Managing equine grazing for pasture productivity

Laura B. Kenny, Amy Burk, Carey A. Williams

Research output: Chapter in Book/Report/Conference proceedingChapter

6 Scopus citations


By understanding the concepts of animal units and stocking rate, horse farm managers can determine the best use of their land and find management solutions for under- and overstocking. Continuous grazing is a convenient method for most farm managers, but it is inefficient and often results in overgrazed, highly erodible, unproductive pastures. Implementing rotational grazing systems increases pasture forage efficiency and extends the grazing season, as pastures are allowed to rest and regrow between grazing periods. Proper rotational grazing requires an understanding of when to graze and rest pastures, how stocking rate and size of the pastures affect grazing schedules, forage growth rates, the “take-half, leave-half” rule, and balancing a horse’s nutritional needs with available forage dry matter. When pastures are managed properly, a relatively small amount of pasture can meet a horse’s energy needs.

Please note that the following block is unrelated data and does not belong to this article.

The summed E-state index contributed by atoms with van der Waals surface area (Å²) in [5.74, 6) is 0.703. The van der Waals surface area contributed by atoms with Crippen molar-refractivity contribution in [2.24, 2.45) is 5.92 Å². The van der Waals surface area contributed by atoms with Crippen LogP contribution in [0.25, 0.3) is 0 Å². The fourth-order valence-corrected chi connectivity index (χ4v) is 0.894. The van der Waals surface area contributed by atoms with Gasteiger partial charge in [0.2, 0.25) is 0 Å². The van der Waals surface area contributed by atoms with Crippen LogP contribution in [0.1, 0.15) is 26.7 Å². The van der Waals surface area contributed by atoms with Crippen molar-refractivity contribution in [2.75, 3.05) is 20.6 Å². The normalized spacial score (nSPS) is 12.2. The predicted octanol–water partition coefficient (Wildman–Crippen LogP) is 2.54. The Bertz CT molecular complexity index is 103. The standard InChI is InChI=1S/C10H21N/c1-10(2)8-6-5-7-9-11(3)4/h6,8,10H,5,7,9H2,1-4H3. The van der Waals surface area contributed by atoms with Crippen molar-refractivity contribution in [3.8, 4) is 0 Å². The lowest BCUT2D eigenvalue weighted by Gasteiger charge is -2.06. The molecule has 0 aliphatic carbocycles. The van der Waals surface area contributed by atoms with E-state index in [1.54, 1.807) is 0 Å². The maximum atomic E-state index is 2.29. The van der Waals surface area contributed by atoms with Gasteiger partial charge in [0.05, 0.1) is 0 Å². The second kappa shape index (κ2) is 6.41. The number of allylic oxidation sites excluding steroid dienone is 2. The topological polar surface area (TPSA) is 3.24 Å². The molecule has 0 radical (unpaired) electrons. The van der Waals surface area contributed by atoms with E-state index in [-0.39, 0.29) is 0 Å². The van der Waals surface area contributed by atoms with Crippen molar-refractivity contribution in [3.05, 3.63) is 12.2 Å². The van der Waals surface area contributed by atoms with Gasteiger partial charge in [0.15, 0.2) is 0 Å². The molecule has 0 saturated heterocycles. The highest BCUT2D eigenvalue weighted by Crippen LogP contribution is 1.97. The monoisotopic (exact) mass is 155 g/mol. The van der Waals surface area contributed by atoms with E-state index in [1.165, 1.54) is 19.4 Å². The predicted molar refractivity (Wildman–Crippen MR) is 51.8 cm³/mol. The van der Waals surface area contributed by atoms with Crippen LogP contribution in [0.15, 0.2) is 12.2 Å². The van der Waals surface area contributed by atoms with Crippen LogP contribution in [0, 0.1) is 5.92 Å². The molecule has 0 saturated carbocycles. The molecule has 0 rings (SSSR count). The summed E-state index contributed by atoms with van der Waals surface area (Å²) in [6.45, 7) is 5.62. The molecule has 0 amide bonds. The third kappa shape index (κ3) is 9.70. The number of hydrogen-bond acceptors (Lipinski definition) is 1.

Original languageEnglish (US)
Title of host publicationHorse Pasture Management
Number of pages15
ISBN (Electronic)9780128129197
ISBN (Print)9780128129203
StatePublished - Jan 1 2018

All Science Journal Classification (ASJC) codes

  • Agricultural and Biological Sciences(all)


  • Continuous grazing
  • Grazing
  • Grazing management
  • Horse
  • Pasture
  • Rotational grazing
  • Stocking density
  • Stocking rate


Dive into the research topics of 'Managing equine grazing for pasture productivity'. Together they form a unique fingerprint.

Cite this